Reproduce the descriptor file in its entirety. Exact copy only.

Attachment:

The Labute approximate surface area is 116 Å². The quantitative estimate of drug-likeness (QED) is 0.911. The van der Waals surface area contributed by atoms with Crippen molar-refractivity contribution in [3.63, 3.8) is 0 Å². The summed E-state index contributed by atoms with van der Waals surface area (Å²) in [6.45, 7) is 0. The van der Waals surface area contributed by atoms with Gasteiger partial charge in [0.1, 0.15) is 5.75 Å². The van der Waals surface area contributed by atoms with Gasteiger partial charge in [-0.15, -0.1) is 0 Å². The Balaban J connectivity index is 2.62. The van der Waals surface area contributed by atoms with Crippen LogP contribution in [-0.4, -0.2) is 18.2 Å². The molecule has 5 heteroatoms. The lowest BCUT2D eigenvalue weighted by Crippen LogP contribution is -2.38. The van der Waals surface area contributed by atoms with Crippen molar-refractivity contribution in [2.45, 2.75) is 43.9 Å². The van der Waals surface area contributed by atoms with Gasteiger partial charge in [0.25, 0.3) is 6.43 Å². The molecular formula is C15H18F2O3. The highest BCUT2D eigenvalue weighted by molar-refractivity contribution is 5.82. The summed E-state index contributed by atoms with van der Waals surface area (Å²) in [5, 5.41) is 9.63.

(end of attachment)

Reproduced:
The Labute approximate surface area is 116 Å². The quantitative estimate of drug-likeness (QED) is 0.911. The van der Waals surface area contributed by atoms with Crippen molar-refractivity contribution in [3.63, 3.8) is 0 Å². The summed E-state index contributed by atoms with van der Waals surface area (Å²) in [6.45, 7) is 0. The van der Waals surface area contributed by atoms with Gasteiger partial charge in [0.1, 0.15) is 5.75 Å². The van der Waals surface area contributed by atoms with Gasteiger partial charge in [-0.15, -0.1) is 0 Å². The Balaban J connectivity index is 2.62. The van der Waals surface area contributed by atoms with Crippen LogP contribution in [-0.4, -0.2) is 18.2 Å². The molecule has 5 heteroatoms. The lowest BCUT2D eigenvalue weighted by Crippen LogP contribution is -2.38. The van der Waals surface area contributed by atoms with Crippen molar-refractivity contribution in [2.45, 2.75) is 43.9 Å². The van der Waals surface area contributed by atoms with Gasteiger partial charge in [0.25, 0.3) is 6.43 Å². The molecular formula is C15H18F2O3. The highest BCUT2D eigenvalue weighted by molar-refractivity contribution is 5.82. The summed E-state index contributed by atoms with van der Waals surface area (Å²) in [5, 5.41) is 9.63.